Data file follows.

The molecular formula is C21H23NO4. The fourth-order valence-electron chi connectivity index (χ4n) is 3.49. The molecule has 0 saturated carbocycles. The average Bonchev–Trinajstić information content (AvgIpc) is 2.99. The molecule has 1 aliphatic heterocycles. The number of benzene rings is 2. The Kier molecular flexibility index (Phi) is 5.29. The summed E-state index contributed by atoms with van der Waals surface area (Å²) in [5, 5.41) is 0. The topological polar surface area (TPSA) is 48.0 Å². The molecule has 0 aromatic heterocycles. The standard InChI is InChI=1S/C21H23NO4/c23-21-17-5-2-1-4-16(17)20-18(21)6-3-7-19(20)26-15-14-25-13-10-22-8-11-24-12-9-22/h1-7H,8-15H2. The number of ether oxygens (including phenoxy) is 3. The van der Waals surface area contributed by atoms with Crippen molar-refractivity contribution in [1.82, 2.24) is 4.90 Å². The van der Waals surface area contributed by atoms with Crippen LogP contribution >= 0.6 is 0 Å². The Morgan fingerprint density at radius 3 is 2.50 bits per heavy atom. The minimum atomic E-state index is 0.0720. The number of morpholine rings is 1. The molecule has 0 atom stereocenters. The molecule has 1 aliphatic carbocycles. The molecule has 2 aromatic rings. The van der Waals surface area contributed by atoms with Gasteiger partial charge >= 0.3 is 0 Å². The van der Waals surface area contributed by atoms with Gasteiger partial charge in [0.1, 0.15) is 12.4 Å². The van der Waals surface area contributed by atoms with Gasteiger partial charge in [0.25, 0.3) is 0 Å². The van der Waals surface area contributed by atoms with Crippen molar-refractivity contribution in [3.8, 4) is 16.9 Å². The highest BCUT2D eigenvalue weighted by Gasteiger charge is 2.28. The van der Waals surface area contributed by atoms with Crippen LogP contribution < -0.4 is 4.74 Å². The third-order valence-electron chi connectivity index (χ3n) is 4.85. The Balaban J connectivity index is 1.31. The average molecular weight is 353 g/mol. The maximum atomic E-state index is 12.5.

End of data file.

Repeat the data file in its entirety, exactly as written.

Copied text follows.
The molecular formula is C21H23NO4. The fourth-order valence-electron chi connectivity index (χ4n) is 3.49. The molecule has 0 saturated carbocycles. The average Bonchev–Trinajstić information content (AvgIpc) is 2.99. The molecule has 1 aliphatic heterocycles. The number of benzene rings is 2. The Kier molecular flexibility index (Phi) is 5.29. The summed E-state index contributed by atoms with van der Waals surface area (Å²) in [5, 5.41) is 0. The topological polar surface area (TPSA) is 48.0 Å². The molecule has 0 aromatic heterocycles. The standard InChI is InChI=1S/C21H23NO4/c23-21-17-5-2-1-4-16(17)20-18(21)6-3-7-19(20)26-15-14-25-13-10-22-8-11-24-12-9-22/h1-7H,8-15H2. The number of ether oxygens (including phenoxy) is 3. The van der Waals surface area contributed by atoms with Crippen molar-refractivity contribution in [1.82, 2.24) is 4.90 Å². The van der Waals surface area contributed by atoms with Crippen LogP contribution >= 0.6 is 0 Å². The Morgan fingerprint density at radius 3 is 2.50 bits per heavy atom. The minimum atomic E-state index is 0.0720. The number of morpholine rings is 1. The molecule has 0 atom stereocenters. The molecule has 1 aliphatic carbocycles. The molecule has 2 aromatic rings. The van der Waals surface area contributed by atoms with Gasteiger partial charge >= 0.3 is 0 Å². The van der Waals surface area contributed by atoms with Gasteiger partial charge in [0.1, 0.15) is 12.4 Å². The van der Waals surface area contributed by atoms with Gasteiger partial charge in [0.25, 0.3) is 0 Å². The van der Waals surface area contributed by atoms with Crippen molar-refractivity contribution in [3.8, 4) is 16.9 Å². The highest BCUT2D eigenvalue weighted by Gasteiger charge is 2.28. The van der Waals surface area contributed by atoms with Crippen LogP contribution < -0.4 is 4.74 Å². The third-order valence-electron chi connectivity index (χ3n) is 4.85. The Balaban J connectivity index is 1.31. The average molecular weight is 353 g/mol. The maximum atomic E-state index is 12.5.